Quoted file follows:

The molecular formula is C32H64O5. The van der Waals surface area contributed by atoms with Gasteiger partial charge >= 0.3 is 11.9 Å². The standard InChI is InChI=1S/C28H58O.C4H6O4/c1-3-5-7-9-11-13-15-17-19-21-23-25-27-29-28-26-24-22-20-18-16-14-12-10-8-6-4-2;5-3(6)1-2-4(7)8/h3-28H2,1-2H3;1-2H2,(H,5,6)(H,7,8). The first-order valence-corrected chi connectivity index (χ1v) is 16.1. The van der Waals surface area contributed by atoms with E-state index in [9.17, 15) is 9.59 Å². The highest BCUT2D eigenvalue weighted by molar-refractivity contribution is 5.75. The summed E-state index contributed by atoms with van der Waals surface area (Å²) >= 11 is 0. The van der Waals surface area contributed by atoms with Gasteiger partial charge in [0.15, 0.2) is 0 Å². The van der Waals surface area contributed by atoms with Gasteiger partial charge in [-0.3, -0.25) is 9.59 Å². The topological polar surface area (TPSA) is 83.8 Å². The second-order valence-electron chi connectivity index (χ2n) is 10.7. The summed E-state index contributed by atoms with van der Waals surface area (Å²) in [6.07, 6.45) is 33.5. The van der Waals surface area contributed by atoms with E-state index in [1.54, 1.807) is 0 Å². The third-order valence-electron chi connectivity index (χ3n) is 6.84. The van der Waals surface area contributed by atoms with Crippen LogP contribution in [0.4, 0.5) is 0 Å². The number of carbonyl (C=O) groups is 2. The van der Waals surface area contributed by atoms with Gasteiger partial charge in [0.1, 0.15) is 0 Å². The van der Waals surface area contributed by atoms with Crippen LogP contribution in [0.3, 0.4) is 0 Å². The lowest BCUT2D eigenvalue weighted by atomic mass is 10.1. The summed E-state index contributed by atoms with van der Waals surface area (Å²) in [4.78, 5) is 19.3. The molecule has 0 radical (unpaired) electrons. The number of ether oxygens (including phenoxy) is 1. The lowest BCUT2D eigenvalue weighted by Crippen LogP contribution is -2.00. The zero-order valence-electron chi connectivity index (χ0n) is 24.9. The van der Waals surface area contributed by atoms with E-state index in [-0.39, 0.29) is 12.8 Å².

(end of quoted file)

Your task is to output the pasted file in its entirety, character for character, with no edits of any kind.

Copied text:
The molecular formula is C32H64O5. The van der Waals surface area contributed by atoms with Gasteiger partial charge >= 0.3 is 11.9 Å². The standard InChI is InChI=1S/C28H58O.C4H6O4/c1-3-5-7-9-11-13-15-17-19-21-23-25-27-29-28-26-24-22-20-18-16-14-12-10-8-6-4-2;5-3(6)1-2-4(7)8/h3-28H2,1-2H3;1-2H2,(H,5,6)(H,7,8). The first-order valence-corrected chi connectivity index (χ1v) is 16.1. The van der Waals surface area contributed by atoms with E-state index in [9.17, 15) is 9.59 Å². The highest BCUT2D eigenvalue weighted by molar-refractivity contribution is 5.75. The summed E-state index contributed by atoms with van der Waals surface area (Å²) >= 11 is 0. The van der Waals surface area contributed by atoms with Gasteiger partial charge in [0.15, 0.2) is 0 Å². The van der Waals surface area contributed by atoms with Gasteiger partial charge in [-0.3, -0.25) is 9.59 Å². The topological polar surface area (TPSA) is 83.8 Å². The second-order valence-electron chi connectivity index (χ2n) is 10.7. The summed E-state index contributed by atoms with van der Waals surface area (Å²) in [6.07, 6.45) is 33.5. The van der Waals surface area contributed by atoms with E-state index in [1.54, 1.807) is 0 Å². The third-order valence-electron chi connectivity index (χ3n) is 6.84. The van der Waals surface area contributed by atoms with Crippen LogP contribution in [0.4, 0.5) is 0 Å². The number of carbonyl (C=O) groups is 2. The van der Waals surface area contributed by atoms with Gasteiger partial charge in [0.1, 0.15) is 0 Å². The van der Waals surface area contributed by atoms with Crippen LogP contribution in [0.3, 0.4) is 0 Å². The lowest BCUT2D eigenvalue weighted by atomic mass is 10.1. The summed E-state index contributed by atoms with van der Waals surface area (Å²) in [4.78, 5) is 19.3. The molecule has 0 radical (unpaired) electrons. The number of ether oxygens (including phenoxy) is 1. The lowest BCUT2D eigenvalue weighted by Crippen LogP contribution is -2.00. The zero-order valence-electron chi connectivity index (χ0n) is 24.9. The van der Waals surface area contributed by atoms with E-state index in [-0.39, 0.29) is 12.8 Å².